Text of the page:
BOX 2-1

Perspectives on Informal Environments for Science Learning

A variety of perspectives have been developed to understand, define, or evaluate science learning in informal settings. Most of these perspectives have attempted to provide a broader frame for learning outcomes yet are compatible with the nature of learning in informal environments. These frameworks are based on or framed in terms of cognitive and sociocultural theories.

  • The Contextual Model of Learning (Falk and Dierking, 2000) is a general framework for understanding informal or free-choice learning (see also Falk and Storksdieck, 2005, for an application and quantitative validation of the model). The model focuses on 12 key personal, sociocultural, and physical dimensions of learning. The model stresses visitor agenda, personal motivation, the sociocultural nature of learning, the importance of physical context, and long-term outcomes.

  • The Multiple Identities Framework, grounded in situated cognition, explores factors associated with deciding what kind of person one wants to be or fears becoming and engaging in activities that make one part of the communities associated with a particular identity. It has been used to examine women negotiating the worlds of science and engineering, as well as race and gender in workplace settings (Tate and Linn, 2005; Packard, 2003).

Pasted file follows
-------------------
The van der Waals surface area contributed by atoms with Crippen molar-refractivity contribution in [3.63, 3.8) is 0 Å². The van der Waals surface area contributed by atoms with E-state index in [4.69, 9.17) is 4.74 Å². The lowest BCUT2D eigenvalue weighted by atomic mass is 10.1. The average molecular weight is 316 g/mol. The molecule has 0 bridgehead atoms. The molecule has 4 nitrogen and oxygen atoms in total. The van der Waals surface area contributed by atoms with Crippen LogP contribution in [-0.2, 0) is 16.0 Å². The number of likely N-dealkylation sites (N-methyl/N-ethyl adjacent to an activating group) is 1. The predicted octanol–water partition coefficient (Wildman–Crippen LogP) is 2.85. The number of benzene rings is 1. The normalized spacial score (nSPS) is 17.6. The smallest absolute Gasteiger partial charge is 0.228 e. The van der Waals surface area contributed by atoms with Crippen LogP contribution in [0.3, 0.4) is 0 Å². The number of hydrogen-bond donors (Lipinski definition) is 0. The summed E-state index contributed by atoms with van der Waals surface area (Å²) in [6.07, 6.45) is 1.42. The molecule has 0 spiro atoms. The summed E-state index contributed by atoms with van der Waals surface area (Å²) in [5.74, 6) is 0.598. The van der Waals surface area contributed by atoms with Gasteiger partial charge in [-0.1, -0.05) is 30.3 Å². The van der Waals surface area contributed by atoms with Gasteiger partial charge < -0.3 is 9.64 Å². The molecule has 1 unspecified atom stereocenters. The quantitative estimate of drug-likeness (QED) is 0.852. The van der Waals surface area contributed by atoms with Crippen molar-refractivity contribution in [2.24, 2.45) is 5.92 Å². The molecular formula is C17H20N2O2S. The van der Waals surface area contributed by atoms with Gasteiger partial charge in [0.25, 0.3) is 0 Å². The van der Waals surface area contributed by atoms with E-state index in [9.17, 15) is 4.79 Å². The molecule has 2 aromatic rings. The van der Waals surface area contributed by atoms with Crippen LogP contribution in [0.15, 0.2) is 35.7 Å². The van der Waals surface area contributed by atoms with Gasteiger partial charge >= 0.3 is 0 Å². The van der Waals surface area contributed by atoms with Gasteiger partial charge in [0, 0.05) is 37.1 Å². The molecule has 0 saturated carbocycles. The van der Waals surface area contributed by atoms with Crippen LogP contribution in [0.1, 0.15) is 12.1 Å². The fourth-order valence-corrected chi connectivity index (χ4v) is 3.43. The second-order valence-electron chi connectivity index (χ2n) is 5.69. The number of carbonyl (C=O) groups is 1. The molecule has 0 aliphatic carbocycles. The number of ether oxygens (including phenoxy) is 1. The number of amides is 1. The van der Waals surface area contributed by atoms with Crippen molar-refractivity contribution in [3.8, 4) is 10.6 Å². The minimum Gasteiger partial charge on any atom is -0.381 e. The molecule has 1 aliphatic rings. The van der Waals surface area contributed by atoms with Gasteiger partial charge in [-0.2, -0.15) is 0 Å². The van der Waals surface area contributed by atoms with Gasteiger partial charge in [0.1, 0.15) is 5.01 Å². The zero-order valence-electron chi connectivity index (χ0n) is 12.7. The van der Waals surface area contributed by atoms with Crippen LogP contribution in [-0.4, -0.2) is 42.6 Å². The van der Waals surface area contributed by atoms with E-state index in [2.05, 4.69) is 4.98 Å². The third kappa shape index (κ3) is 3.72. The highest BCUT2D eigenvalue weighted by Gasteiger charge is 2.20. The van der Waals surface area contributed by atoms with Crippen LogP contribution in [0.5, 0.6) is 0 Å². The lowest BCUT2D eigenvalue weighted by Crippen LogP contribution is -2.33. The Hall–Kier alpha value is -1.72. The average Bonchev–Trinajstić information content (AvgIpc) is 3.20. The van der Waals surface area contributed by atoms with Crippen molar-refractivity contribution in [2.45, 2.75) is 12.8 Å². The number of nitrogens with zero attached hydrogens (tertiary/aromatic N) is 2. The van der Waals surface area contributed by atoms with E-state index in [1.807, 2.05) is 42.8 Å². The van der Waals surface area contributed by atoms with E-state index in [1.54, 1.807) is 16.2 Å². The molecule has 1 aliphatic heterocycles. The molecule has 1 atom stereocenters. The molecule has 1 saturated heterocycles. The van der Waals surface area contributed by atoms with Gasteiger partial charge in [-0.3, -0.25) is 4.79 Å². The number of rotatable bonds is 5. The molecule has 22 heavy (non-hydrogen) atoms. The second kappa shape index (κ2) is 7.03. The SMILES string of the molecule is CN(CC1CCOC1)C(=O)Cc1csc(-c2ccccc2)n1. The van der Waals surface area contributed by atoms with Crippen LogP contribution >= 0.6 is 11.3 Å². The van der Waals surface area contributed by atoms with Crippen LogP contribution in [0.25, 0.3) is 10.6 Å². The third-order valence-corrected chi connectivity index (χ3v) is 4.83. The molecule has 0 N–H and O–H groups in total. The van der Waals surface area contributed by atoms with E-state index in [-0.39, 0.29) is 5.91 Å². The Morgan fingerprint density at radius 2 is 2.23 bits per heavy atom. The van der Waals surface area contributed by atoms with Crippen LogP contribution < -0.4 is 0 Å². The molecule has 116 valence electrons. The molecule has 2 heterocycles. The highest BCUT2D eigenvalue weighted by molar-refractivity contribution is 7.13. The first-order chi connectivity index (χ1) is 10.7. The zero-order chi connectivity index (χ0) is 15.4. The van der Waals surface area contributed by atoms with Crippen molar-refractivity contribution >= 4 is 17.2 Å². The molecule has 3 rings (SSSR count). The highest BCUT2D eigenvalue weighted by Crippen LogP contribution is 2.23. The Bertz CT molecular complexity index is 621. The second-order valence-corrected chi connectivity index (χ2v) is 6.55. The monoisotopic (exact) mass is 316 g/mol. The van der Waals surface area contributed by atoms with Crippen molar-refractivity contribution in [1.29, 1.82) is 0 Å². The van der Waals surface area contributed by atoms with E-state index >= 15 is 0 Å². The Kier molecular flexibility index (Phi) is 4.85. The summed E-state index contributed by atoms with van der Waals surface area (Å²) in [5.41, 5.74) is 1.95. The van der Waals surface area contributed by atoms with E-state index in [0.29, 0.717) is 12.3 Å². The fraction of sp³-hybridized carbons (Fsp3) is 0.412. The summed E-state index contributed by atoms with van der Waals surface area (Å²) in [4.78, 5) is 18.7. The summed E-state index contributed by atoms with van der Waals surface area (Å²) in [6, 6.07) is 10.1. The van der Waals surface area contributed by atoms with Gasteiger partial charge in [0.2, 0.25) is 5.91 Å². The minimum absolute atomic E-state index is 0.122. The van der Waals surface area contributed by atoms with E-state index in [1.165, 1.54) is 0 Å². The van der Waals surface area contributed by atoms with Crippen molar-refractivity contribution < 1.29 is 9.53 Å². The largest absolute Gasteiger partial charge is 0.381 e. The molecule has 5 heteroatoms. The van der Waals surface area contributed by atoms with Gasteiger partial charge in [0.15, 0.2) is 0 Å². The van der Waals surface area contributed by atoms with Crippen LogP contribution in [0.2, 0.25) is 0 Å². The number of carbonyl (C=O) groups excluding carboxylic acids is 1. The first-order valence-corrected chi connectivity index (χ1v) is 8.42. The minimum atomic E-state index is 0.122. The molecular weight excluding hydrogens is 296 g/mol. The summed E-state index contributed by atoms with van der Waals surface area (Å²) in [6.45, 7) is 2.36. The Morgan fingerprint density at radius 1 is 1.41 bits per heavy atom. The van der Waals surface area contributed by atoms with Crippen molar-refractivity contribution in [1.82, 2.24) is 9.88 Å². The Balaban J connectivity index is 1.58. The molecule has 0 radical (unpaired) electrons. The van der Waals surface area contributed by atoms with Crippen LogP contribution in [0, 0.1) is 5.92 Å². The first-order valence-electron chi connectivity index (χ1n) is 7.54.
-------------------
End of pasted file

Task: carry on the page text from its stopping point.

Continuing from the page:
• Third Spaces is a theoretical construct that lends itself to nonschool learning (e.g., Gutiérrez, 2008; Eisenhart and Edwards, 2004). Third spaces are outside the two typical spheres of existence: home and work or home and school for children. For telecommuters, for example, a coffee shop where they spend the work day could be construed as a third space. Third spaces are places where participants’ everyday and technical (or scientific) language and experiences intersect and can be the site for fascinating accounts of informal learning.

  • Situated/Enacted Identity (Falk, 2006; Rounds, 2006) focuses on audience expectation and audience agenda in terms of true, underlying interests that are intimately linked to the audience’s enacted identity during a visit or free-choice learning experience. This framework is based on a large body of literature that considers the entry narrative of the visitor as a key factor in understanding motivation and learning from an informal learning experience.

  • Family learning, though not a theoretical framework per se, has been an important way of reframing informal learning experiences, changing the focus from any single individual in a learning group, such as the child, to the entire

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